From “Dead-End Jobs” to a Thriving Career in Construction
“Hey Ms. Rebecca, how are you doing?” Sharif Byrd sits down with staff member Rebecca Orr at the Wilmington Job Corps Center in Delaware. Sharif graduated from the center in 2018. Today, he’s working in the construction industry. He graduated with several certifications in facilities maintenance and came to Wilmington Job Corps determined to succeed.
“I wanted something from this,” he explains, “so I could better myself in life, and I did.”
His former Job Corps instructor, Michael Lumpkin, saw great potential in Sharif.
“He was one who would follow instructions and get everything done on time.”
Sharif greatly appreciated Mr. Lumpkin for his support and training.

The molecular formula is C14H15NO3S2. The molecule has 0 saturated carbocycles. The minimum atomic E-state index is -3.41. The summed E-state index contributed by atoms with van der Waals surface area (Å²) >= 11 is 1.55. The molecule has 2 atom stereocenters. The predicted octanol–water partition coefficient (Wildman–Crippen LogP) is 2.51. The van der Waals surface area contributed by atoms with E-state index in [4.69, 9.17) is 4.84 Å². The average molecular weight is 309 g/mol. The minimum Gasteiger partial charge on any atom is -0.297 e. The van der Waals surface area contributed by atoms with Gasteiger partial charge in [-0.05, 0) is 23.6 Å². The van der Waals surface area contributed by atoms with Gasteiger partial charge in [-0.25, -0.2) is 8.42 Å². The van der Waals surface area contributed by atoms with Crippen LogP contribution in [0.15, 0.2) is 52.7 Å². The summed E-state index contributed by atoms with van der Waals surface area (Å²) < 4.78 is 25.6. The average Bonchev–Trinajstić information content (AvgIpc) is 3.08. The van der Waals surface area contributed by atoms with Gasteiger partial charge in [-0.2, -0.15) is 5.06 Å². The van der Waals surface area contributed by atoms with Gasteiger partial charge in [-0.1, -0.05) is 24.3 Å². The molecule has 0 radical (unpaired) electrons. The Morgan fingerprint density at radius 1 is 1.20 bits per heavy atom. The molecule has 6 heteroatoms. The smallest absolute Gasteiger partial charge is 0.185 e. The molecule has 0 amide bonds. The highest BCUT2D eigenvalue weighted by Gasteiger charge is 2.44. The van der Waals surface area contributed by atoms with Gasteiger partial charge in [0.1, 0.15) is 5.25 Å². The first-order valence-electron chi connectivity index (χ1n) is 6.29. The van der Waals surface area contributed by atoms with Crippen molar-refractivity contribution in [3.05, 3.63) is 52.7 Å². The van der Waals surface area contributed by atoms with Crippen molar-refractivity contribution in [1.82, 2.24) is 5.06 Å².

“He’s a good instructor. He taught me all the basics of electric, carpentry, pipe fitting.”
Michael always told his students…
“You want to finish up here, you want to finish strong here. And this is your first step. Your next step is going to an apprenticeship.”
And that’s exactly what Sharif did. He joined the Laborers Union for a two-year apprenticeship. He’s one year in. Sharif says if students do what it takes, Job Corps works.
“Look at me! I’ve lived in the “hood” all of my life and now that I’ve come here, it’s changed my life. Honestly, I call this place God’s second chance.”
Sharif gets paid about $20 an hour, and on some jobs, he gets double that amount.
“It’s very good money…You can make a living off of it, you can be comfortable. Honestly, I didn’t want to keep having to work at all these dead-end jobs because it’s pointless, you’re going to be stuck…Job Corps—it is a very important thing to every state because people need it.”